• Homosexuality - There are theories that nature uses homosexuality to help control population sizes. The basic theory is that when a population reaches a size that can no longer be naturally supported by the environment that homosexual tendencies become more prevelant. Of course it could just be that the percentage of gay people hasn't changed, it's just that there are more now since the overall population is growing.
    IMHO these are all signs that the human population is reaching a breaking point. It may not happen in the next 50 years but it wouldn't surprise me at all if within the next 200 years or so there's some major population-thinning event like a pandemic, massive starvation, etc.
  • Re:Prove it (Score:2, Insightful)

    by Porn Whitelist (838671) <tomhudson411@[ ]oo.com ['yah' in gap]> on Friday December 17, 2004 @11:39AM (#11116664) Journal
    This stat is pure bullshit (quote):
    The statistical risk of humans getting wiped out in the next 100 years due to a super volcano or asteroid or comet impact is 1 in 455.
    Even a nuclear war wouldn't completely wipe out humans. Sure, civilization wouldn't survive, but there's a big difference between survival of civilization and survival of the species.

    We'd still survive as a species, along with the rats and the cockroaches. As a species, we're amazingly tough.

  • Re:Prove it (Score:3, Insightful)

    by CreatureComfort (741652) * on Friday December 17, 2004 @11:41AM (#11116700)

    You are absolutely right. He does not have one single shred of evidence to back up his wild postulations about multi-planet species.

    I am sure you will join me in recommending that we immediatly fund a large, well organized effort to do further investigation into these so-called "colonizations", including multiple on-site visits, and perhaps permanent research stations to study any indigenous species we find during this effort.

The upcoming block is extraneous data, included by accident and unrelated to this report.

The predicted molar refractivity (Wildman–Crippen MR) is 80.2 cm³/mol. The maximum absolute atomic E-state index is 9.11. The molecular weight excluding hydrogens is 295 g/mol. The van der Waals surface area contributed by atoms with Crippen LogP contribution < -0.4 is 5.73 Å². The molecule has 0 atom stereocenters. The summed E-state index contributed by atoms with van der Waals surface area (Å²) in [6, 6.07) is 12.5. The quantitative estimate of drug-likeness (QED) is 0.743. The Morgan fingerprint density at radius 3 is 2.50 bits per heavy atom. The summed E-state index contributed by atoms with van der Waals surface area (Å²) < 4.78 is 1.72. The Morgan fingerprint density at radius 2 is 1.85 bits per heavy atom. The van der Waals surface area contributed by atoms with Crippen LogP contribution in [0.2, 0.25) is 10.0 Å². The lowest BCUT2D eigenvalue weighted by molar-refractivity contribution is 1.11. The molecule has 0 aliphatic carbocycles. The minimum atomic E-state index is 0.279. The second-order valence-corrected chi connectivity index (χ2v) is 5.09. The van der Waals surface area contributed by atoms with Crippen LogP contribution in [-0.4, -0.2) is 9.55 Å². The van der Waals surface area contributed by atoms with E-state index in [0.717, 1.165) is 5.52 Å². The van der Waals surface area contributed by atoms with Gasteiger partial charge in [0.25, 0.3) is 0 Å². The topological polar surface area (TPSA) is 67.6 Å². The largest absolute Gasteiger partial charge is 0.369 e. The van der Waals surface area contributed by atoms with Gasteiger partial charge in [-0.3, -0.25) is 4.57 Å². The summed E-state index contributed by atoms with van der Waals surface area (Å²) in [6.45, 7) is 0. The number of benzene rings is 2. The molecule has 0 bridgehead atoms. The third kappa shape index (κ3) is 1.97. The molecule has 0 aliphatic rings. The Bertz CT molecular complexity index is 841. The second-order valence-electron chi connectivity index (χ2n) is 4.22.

• Re:Prove it (Score:3, Insightful)

    by berj (754323) on Friday December 17, 2004 @11:45AM (#11116757)
    The fact that we are at the top of the food chart at the moment doesn't mean that we have to be here.

    This happens to be one of my pet peeves. Anyone who thinks that humans are at the top of the (supposed) food chain (or chart as you call it) has never been stalked by a cougar or a bear.

    I'm not sure when/where the idea of a food chain with a bottom and a top arose but it's poppycock. There is a food *cycle* in which every thing is food for something else (what do you think happens when you die and they put you in that hole in the ground?) and humanity's place in it is no more special than a carrot's or a tiger's.

    If you're talking about predator/prey relationships then humans still don't win. If anything sharks would win there (anyone out there know if Great Whites have any natural predators besides humans?)